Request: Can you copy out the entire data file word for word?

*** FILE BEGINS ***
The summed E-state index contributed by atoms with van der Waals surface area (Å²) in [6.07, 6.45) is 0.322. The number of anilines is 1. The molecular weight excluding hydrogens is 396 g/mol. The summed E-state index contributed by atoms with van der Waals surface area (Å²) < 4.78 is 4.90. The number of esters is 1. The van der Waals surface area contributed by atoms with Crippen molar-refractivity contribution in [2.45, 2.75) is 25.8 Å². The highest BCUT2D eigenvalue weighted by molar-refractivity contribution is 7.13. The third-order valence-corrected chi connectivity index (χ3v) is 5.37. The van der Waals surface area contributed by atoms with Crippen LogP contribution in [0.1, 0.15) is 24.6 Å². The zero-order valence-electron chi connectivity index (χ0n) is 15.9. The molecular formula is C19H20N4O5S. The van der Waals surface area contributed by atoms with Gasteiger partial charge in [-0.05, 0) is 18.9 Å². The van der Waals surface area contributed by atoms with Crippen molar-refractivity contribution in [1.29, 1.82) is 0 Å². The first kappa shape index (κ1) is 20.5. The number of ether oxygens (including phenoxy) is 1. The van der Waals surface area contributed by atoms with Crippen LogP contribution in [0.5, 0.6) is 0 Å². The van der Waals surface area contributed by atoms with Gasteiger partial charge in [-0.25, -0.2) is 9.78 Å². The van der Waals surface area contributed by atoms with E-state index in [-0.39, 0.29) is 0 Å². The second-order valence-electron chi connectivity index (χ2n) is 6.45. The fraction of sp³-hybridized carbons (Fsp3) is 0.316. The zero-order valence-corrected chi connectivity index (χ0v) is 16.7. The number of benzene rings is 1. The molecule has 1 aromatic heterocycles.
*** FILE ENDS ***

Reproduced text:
The summed E-state index contributed by atoms with van der Waals surface area (Å²) in [6.07, 6.45) is 0.322. The number of anilines is 1. The molecular weight excluding hydrogens is 396 g/mol. The summed E-state index contributed by atoms with van der Waals surface area (Å²) < 4.78 is 4.90. The number of esters is 1. The van der Waals surface area contributed by atoms with Crippen molar-refractivity contribution in [2.45, 2.75) is 25.8 Å². The highest BCUT2D eigenvalue weighted by molar-refractivity contribution is 7.13. The third-order valence-corrected chi connectivity index (χ3v) is 5.37. The van der Waals surface area contributed by atoms with Crippen LogP contribution in [0.1, 0.15) is 24.6 Å². The zero-order valence-electron chi connectivity index (χ0n) is 15.9. The molecular formula is C19H20N4O5S. The van der Waals surface area contributed by atoms with Gasteiger partial charge in [-0.05, 0) is 18.9 Å². The van der Waals surface area contributed by atoms with Crippen molar-refractivity contribution in [1.29, 1.82) is 0 Å². The first kappa shape index (κ1) is 20.5. The number of ether oxygens (including phenoxy) is 1. The van der Waals surface area contributed by atoms with Crippen LogP contribution in [0.5, 0.6) is 0 Å². The van der Waals surface area contributed by atoms with Gasteiger partial charge in [-0.25, -0.2) is 9.78 Å². The van der Waals surface area contributed by atoms with E-state index in [-0.39, 0.29) is 0 Å². The second-order valence-electron chi connectivity index (χ2n) is 6.45. The fraction of sp³-hybridized carbons (Fsp3) is 0.316. The zero-order valence-corrected chi connectivity index (χ0v) is 16.7. The number of benzene rings is 1. The molecule has 1 aromatic heterocycles.